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Science toys for somewhat grown-up geeks

So, you've outgrown chemistry labs and ant farms. What's a science geek to do? You probably already have a telescope and Einstein action figure. How about any one of these awesome science toys for grown-ups?

RC Submarine

I'm not sure I'd ever fork out the $500+ bucks for one of these remote control submarines, but I still think it would be absolutely awesome. The Neptune SB-1 RC submarine dives and resurfaces on command with a ballast tank, has rudder control and a 12v propulsion motor, an ABS plastic hull capable of high-impacts and an electronic detection protecting system.

The SB-1 also has a static drive, which means that unlike most other subs that have to dive to move forward, the SB-1 can move around without diving. Best of all, for some extra cash you can use a cable to retrieve video of everything it sees. Actually, it would probably be pretty lame without video and one major drawback is that unless you run a cable to a screen on the surface, you can't see the video until after the sub has resurfaced. But then how else would you capture Nessie?

USB Wireless Microscope

For me, microscopes conjure up images of high school biology and very little of interest. But the reality is that the world of the tiny is much more fascinating than most give it credit for; myself included. Just a few drops of sea water will reveal phytoplankton monsters engaged in epic battles, wonder at the variety of snowflake shapes and sizes, and ordinary insects suddenly appear as complex creatures of beauty.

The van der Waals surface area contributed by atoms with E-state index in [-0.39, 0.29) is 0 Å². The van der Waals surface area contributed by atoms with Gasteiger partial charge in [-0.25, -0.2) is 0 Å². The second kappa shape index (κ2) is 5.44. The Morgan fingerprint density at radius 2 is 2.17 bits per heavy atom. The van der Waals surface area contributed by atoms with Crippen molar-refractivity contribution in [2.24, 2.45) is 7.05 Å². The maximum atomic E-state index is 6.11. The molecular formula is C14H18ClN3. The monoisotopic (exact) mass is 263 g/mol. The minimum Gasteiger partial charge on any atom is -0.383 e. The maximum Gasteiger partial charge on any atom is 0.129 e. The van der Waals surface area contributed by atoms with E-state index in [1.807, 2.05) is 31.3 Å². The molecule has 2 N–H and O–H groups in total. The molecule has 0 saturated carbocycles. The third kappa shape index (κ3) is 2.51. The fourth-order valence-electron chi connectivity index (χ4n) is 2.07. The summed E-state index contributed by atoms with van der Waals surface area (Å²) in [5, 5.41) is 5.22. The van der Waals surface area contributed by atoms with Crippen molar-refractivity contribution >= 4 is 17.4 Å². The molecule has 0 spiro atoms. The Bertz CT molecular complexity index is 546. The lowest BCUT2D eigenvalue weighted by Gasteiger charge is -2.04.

This little Wireless USB microscope is way cooler than my high school biology class' too. Using a USB connection and a 2.4GHz wireless signal to communicate with its cradle, you can magnify between 20 and 200 times. The microscope also has an added ring of LEDs for better illumination of whatever you’re looking at and Li-ion battery.

Fuel Cell Car

To some hydrogen cars are a pipe dream, to others they are the inevitable way of the future. Thames & Kosmos, a maker of high end educational toys and science kits, will give you a kit to make your own today. You can add water to the car then watch it separate it into hydrogen and oxygen and you store them and then use them to move the car around. The electricity required to activate the electrolysis even comes from a solar cell too.

The kit comes with dozens of experiments you can do with the car and a huge color manual including:

"How to build a solar-powered car. Effects of direct and indirect radiation. Characteristics of a solar module. Electrolysis and its effect on water. Oxy-hydrogen test. How to construct and load a reversible fuel cell. Decomposition of water in the fuel cell. Qualitative and quantitative analysis of gas in a fuel cell. How efficient is electrolysis? How light influences electrolysis. Solar electrolysis. Fuel cell-powered car."

Anyone else care to share their favorite?


  1. For a toy with a real physics flavor, how about SpectraSound, which lets you transmit sound across the room (or farther) on a laser beam. Lots of cool things you can do with it. It's on the LaserFest website, .


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